Jack Pollock
Censor This!

KBOO's struggle over censorship began in 1999, when the local independent radio station played a song by hiphop artist Sarah Jones. After an offended listener complained, the FCC slapped KBOO with a $7000 fine. But Jones and KBOO disagree; they say that the song, called "Your Revolution," was an attack on misogyny, rather than an endorsement. Jones recently told The New York Times, "My name was hanging in the air with 'indecent' attached to it in this really problematic way, especially since my work is concerned with social justice and feminist issues." Because of this concern, Jones filed a suit last month against the FCC. In addition, KBOO is waiting to hear whether the decision will be overturned. "We've already got a commitment from the ACLU to represent us," says Chris Merrick, acting station director for KBOO. "The message we've sent the FCC right now is, 'If you pursue this, we'll be in court with the ACLU, protesting on constitutional grounds." KATIA DUNN

Benicio's Noisemaker

Since Valentine's Day, North Portland has been rocking late at night with enough noise to raise even the half-mast eyelids of Benico del Toro. As part of the filming for The Hunted, Paramount's crews have been stationed along the bluffs with pyrotechnics and 50-caliber guns. But sleep-deprived neighbors were far from starstruck and complained to the city's Noise Task Force. But, to their surprise, they discovered that the newly enacted Noise Ordinance doesn't exactly apply to movie stars.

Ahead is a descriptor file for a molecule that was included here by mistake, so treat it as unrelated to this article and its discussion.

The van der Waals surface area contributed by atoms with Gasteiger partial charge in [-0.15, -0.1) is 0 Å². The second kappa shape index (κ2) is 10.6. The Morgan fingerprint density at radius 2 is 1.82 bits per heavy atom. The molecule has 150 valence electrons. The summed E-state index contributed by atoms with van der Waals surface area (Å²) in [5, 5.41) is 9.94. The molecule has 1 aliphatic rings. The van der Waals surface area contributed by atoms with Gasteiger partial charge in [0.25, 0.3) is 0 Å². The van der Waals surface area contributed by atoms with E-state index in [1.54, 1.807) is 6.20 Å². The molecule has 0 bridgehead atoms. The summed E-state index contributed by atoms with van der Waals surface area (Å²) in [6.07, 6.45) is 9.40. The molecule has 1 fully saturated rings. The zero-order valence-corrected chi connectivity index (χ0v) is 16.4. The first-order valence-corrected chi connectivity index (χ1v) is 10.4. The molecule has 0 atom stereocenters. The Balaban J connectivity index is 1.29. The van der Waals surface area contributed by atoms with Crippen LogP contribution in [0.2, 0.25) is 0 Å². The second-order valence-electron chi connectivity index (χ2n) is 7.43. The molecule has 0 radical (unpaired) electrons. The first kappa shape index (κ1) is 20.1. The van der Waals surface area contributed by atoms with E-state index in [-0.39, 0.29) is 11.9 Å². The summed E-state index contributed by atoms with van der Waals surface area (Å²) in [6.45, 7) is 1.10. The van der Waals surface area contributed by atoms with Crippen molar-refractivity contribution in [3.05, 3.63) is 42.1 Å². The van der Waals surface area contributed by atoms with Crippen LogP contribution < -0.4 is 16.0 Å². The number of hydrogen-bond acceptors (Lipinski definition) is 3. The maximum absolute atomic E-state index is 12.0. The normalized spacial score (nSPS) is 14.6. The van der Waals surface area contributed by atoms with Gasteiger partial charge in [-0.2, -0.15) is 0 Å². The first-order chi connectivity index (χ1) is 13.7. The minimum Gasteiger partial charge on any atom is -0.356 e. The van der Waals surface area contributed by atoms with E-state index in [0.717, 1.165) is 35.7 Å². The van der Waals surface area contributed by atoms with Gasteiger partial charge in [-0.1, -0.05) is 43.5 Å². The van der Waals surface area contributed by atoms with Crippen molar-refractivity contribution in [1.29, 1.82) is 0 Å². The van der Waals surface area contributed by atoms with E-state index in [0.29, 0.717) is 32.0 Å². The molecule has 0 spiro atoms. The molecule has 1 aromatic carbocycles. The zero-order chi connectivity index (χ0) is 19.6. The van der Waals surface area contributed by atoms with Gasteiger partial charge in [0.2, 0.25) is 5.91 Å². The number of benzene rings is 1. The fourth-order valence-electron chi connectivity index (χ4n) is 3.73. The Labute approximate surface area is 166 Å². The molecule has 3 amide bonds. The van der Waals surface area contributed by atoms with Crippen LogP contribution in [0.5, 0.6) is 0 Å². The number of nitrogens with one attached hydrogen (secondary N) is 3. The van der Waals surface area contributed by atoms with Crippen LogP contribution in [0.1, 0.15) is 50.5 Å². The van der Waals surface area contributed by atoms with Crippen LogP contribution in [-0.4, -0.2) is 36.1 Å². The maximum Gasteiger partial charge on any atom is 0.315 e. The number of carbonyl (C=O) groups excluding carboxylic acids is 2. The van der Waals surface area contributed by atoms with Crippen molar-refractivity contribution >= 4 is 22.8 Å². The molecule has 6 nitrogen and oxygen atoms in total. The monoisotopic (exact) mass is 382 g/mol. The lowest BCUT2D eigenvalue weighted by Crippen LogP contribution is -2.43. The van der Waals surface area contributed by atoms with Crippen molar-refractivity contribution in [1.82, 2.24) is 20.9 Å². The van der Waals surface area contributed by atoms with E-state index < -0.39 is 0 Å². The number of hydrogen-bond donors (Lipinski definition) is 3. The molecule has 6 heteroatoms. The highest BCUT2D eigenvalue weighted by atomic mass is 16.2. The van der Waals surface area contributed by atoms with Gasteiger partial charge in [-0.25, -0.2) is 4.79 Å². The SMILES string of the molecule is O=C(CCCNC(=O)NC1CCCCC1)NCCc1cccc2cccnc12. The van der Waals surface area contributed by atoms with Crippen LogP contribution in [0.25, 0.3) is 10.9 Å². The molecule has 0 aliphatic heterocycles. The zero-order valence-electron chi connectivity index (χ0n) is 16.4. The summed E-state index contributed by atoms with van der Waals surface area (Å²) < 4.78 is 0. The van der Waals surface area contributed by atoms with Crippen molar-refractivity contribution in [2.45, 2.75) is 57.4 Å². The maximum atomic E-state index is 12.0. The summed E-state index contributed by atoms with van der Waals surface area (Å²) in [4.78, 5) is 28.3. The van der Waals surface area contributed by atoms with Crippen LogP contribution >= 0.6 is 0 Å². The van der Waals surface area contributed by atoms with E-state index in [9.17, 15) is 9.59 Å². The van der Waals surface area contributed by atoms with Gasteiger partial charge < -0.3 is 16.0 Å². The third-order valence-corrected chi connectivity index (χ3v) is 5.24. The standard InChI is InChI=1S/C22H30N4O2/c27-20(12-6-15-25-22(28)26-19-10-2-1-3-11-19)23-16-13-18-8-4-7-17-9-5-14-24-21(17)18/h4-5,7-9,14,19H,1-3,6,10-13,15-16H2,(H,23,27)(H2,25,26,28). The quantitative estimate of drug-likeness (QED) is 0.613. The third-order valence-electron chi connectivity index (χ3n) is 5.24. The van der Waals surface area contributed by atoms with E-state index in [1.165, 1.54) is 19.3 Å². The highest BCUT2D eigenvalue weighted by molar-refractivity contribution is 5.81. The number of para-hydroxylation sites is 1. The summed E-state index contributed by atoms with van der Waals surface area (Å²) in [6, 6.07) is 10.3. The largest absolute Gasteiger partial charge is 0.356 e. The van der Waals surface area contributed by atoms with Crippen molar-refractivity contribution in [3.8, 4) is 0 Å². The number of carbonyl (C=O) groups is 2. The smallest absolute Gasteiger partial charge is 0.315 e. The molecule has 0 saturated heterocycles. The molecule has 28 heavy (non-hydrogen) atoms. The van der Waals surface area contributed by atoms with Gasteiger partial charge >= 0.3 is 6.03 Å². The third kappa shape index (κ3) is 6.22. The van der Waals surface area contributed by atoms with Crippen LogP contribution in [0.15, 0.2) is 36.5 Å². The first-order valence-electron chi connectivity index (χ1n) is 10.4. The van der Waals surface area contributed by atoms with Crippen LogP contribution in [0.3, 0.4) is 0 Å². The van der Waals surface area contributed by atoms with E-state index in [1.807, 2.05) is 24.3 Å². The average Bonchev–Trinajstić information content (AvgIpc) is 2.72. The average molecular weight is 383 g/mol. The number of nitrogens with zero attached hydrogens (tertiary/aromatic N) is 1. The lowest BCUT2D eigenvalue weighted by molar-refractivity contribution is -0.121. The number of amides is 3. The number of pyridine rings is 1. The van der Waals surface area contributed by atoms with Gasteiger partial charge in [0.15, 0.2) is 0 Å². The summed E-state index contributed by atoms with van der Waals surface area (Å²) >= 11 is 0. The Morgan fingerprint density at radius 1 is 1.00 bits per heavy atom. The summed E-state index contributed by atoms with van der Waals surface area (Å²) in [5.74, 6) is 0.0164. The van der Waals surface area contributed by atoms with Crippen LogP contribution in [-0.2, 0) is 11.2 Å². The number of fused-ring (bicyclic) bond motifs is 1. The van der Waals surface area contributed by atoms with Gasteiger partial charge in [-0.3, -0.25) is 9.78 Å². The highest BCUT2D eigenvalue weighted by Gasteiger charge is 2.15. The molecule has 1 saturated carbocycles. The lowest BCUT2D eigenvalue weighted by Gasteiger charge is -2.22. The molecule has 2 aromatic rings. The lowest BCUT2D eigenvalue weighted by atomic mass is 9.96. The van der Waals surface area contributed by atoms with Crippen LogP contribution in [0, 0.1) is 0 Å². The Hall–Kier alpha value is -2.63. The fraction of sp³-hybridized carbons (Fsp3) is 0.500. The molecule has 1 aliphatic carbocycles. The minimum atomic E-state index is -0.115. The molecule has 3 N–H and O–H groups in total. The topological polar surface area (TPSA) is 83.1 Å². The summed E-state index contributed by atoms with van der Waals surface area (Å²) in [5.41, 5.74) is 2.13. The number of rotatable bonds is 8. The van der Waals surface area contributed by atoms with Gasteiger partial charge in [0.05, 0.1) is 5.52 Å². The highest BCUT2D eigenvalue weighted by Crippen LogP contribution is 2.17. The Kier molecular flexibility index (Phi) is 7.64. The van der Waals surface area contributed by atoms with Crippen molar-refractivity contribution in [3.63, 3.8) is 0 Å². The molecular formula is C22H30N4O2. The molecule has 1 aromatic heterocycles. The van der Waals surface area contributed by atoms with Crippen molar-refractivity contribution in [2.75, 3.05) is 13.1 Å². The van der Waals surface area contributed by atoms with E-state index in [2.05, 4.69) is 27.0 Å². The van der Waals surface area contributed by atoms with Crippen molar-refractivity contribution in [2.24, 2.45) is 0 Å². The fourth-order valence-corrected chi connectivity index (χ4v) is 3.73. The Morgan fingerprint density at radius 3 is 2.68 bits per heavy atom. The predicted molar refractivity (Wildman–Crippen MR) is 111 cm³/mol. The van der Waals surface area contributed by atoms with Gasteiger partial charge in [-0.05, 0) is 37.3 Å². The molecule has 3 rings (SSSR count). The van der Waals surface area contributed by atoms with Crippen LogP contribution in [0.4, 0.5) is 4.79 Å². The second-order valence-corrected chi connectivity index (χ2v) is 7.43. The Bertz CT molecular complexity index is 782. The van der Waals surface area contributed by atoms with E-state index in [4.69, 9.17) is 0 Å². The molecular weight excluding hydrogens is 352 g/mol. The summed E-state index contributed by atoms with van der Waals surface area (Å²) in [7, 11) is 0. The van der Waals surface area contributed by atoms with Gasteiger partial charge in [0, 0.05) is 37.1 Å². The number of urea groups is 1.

Pressured by neighbors looking for peace and quiet on everything from leaf blowers to house parties, last year City Council lowered the maximum allowable decibel level and made policing noise complaints easier.

But, under its first major test, the Noise Ordinance came up short, showing obsequious favoritism. Paul Van Orden with the Noise Task Force explained that they granted a variance but also tried to scale back Paramount's demands.

"This particular project was challenging because the original request was to operate through the night," he explained. In turn, the city only allowed filming until midnight. PHIL BUSSE